HELENA — Montana lawmakers heard testimony Monday on a bill aimed at limiting the cost of insulin for diabetes patients.
The House Human Services Committee held a hearing on House Bill 222, sponsored by Democratic Rep. Jessica Karjala of Billings. It would require that any insurance company that offers prescription drug coverage charge patients no more than $35 in copays for a 30-day supply of insulin.
Insulin treatments are vital for people with Type 1 diabetes, and they can be used by those with Type 2 diabetes. Supporters of HB 222 said insulin prices have increased threefold or more in recent decades, putting a severe burden on those patients.
Several people testifying in favor of the bill provided personal stories of family members who had to ration their insulin or go without it for a time because of the cost. They said that can lead to serious side effects.
“Sooner or later, someone has to make it clear that it is not okay to make billions of dollars of profits off of persons that have no option but to pay or become blind or disabled or to die,” said Mary Jennifer Allen, who said her husband would have had to pay $3,000 for a month’s supply of insulin – though she noted his situation was different and would not have been covered by this bill.
The bill also drew support from medical groups, advocates for seniors and others.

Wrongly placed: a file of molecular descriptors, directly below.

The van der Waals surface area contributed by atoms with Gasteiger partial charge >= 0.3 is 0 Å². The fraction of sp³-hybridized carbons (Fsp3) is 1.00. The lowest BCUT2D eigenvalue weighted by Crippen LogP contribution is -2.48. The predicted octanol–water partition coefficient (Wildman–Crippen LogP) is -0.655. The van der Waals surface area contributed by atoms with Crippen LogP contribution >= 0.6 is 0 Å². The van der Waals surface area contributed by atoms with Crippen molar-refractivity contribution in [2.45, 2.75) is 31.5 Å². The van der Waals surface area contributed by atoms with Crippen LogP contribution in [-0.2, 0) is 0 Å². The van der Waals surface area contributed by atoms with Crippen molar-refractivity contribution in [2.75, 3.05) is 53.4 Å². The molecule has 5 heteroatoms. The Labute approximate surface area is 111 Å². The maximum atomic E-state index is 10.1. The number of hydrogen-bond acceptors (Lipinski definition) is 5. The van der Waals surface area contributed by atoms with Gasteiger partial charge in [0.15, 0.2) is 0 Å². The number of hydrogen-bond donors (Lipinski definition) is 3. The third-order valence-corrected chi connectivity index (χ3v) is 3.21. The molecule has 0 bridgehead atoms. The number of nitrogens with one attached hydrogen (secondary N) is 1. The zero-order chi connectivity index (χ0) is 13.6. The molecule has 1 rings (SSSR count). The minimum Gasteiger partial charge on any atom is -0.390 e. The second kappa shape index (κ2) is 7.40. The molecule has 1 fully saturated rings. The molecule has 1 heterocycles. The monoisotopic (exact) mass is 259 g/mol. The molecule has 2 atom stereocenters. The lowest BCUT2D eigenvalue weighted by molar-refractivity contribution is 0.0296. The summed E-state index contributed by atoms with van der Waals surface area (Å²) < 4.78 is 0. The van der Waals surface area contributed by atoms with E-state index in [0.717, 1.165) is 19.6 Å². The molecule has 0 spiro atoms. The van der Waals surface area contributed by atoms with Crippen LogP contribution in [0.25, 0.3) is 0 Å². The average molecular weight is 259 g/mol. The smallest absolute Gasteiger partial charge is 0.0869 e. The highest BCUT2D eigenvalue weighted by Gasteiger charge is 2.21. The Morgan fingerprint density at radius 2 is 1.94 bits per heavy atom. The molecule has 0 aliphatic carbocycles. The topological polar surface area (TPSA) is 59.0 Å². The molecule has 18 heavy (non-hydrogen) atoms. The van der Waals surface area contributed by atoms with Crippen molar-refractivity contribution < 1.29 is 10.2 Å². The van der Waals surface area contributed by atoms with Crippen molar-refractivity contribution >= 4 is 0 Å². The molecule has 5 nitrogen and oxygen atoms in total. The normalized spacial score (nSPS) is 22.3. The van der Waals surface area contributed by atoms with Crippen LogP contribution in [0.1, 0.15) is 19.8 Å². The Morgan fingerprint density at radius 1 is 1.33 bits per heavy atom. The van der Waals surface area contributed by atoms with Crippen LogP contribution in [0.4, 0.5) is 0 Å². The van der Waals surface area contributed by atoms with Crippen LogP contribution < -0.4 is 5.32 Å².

“Affordable insulin is key to a healthier Montana,” said Marci Butcher, who represented the Montana Association of Diabetes Care and Education Specialists. “You have the very real opportunity to make a difference to Montana families with diabetes.”
Supporters said about 14 states have implemented this type of cap on insulin costs.
HB 222 drew opposition from health insurers, who said they sympathized with the people affected by high insulin costs but argued the bill wouldn’t address the root cause: the prices set by drug manufacturers.
“Why are drug companies raising the cost of life-saving drugs like insulin?,” asked John Doran, Blue Cross and Blue Shield of Montana’s vice president of external affairs. “Because they can, and they will, and this bill won’t stop them from doing that.”
They said, if lawmakers put a cap on copays, insurance companies will still have to pay the rising costs to pharmaceutical companies, and they will have to pass those increasing costs on by raising other people’s premiums.
Sean Slanger, representing America’s Health Insurance Plans, said a number of necessary drugs are becoming prohibitively expensive, and insurers are concerned about the precedent that would be set if lawmakers place a cap on insulin.
The committee didn’t take immediate action on HB 222 after Monday’s hearing.